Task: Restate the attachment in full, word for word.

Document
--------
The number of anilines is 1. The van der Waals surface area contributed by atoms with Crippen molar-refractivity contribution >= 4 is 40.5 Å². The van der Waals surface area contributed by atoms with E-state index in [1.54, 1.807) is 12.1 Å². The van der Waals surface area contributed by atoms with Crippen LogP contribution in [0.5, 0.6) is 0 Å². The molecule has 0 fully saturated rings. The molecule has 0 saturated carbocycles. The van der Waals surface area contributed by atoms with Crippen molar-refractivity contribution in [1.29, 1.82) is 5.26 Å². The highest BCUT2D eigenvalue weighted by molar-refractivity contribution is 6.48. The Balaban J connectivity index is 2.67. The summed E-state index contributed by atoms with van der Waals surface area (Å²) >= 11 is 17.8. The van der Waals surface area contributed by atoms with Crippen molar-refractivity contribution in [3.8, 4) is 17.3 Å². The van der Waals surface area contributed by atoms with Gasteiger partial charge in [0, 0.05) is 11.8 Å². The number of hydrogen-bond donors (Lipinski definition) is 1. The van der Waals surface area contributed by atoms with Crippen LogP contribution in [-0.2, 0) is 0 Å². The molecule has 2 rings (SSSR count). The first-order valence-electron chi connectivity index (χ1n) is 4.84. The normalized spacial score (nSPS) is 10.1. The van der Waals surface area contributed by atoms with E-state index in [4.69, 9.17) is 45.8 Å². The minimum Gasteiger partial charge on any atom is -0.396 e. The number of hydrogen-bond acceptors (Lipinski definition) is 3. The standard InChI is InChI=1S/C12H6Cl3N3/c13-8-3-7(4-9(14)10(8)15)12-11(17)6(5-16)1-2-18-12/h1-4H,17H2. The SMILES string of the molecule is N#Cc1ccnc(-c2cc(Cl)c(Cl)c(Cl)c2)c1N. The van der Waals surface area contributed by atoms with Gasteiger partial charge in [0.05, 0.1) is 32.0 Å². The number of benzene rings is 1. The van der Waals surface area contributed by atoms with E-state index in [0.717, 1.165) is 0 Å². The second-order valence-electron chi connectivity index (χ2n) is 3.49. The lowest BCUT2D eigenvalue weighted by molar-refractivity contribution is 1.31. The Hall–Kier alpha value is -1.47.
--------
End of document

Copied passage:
The number of anilines is 1. The van der Waals surface area contributed by atoms with Crippen molar-refractivity contribution >= 4 is 40.5 Å². The van der Waals surface area contributed by atoms with E-state index in [1.54, 1.807) is 12.1 Å². The van der Waals surface area contributed by atoms with Crippen LogP contribution in [0.5, 0.6) is 0 Å². The molecule has 0 fully saturated rings. The molecule has 0 saturated carbocycles. The van der Waals surface area contributed by atoms with Crippen molar-refractivity contribution in [1.29, 1.82) is 5.26 Å². The highest BCUT2D eigenvalue weighted by molar-refractivity contribution is 6.48. The Balaban J connectivity index is 2.67. The summed E-state index contributed by atoms with van der Waals surface area (Å²) >= 11 is 17.8. The van der Waals surface area contributed by atoms with Crippen molar-refractivity contribution in [3.8, 4) is 17.3 Å². The van der Waals surface area contributed by atoms with Gasteiger partial charge in [0, 0.05) is 11.8 Å². The number of hydrogen-bond donors (Lipinski definition) is 1. The van der Waals surface area contributed by atoms with Crippen LogP contribution in [-0.2, 0) is 0 Å². The molecule has 2 rings (SSSR count). The first-order valence-electron chi connectivity index (χ1n) is 4.84. The normalized spacial score (nSPS) is 10.1. The van der Waals surface area contributed by atoms with E-state index in [4.69, 9.17) is 45.8 Å². The minimum Gasteiger partial charge on any atom is -0.396 e. The number of hydrogen-bond acceptors (Lipinski definition) is 3. The standard InChI is InChI=1S/C12H6Cl3N3/c13-8-3-7(4-9(14)10(8)15)12-11(17)6(5-16)1-2-18-12/h1-4H,17H2. The SMILES string of the molecule is N#Cc1ccnc(-c2cc(Cl)c(Cl)c(Cl)c2)c1N. The van der Waals surface area contributed by atoms with Gasteiger partial charge in [0.05, 0.1) is 32.0 Å². The number of benzene rings is 1. The van der Waals surface area contributed by atoms with E-state index in [0.717, 1.165) is 0 Å². The second-order valence-electron chi connectivity index (χ2n) is 3.49. The lowest BCUT2D eigenvalue weighted by molar-refractivity contribution is 1.31. The Hall–Kier alpha value is -1.47.